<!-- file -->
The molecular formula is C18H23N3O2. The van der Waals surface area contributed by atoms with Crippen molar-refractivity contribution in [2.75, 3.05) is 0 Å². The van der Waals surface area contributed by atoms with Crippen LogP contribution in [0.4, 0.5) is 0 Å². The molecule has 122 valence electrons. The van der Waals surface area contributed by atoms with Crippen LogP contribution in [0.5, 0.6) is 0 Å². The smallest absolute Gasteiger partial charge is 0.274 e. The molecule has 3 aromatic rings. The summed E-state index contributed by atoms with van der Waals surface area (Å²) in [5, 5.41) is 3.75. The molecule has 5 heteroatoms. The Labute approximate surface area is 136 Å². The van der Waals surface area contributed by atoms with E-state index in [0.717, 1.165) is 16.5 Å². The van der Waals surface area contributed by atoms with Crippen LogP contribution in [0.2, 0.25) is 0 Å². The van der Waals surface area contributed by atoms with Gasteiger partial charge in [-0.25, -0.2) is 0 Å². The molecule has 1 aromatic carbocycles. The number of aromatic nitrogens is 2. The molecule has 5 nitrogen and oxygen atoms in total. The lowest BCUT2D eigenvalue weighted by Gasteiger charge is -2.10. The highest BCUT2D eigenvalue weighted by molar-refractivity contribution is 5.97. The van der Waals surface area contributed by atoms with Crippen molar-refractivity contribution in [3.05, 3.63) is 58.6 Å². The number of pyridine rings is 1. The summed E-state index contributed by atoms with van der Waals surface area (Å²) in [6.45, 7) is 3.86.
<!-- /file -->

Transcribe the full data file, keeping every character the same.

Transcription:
The molecular formula is C18H23N3O2. The van der Waals surface area contributed by atoms with Crippen molar-refractivity contribution in [2.75, 3.05) is 0 Å². The van der Waals surface area contributed by atoms with Crippen LogP contribution in [0.4, 0.5) is 0 Å². The molecule has 122 valence electrons. The van der Waals surface area contributed by atoms with Crippen LogP contribution in [0.5, 0.6) is 0 Å². The smallest absolute Gasteiger partial charge is 0.274 e. The molecule has 3 aromatic rings. The summed E-state index contributed by atoms with van der Waals surface area (Å²) in [5, 5.41) is 3.75. The molecule has 5 heteroatoms. The Labute approximate surface area is 136 Å². The van der Waals surface area contributed by atoms with E-state index in [0.717, 1.165) is 16.5 Å². The van der Waals surface area contributed by atoms with Crippen LogP contribution in [0.2, 0.25) is 0 Å². The van der Waals surface area contributed by atoms with Gasteiger partial charge in [-0.25, -0.2) is 0 Å². The molecule has 1 aromatic carbocycles. The number of aromatic nitrogens is 2. The molecule has 5 nitrogen and oxygen atoms in total. The lowest BCUT2D eigenvalue weighted by Gasteiger charge is -2.10. The highest BCUT2D eigenvalue weighted by molar-refractivity contribution is 5.97. The van der Waals surface area contributed by atoms with Crippen molar-refractivity contribution in [3.05, 3.63) is 58.6 Å². The number of pyridine rings is 1. The summed E-state index contributed by atoms with van der Waals surface area (Å²) in [6.45, 7) is 3.86.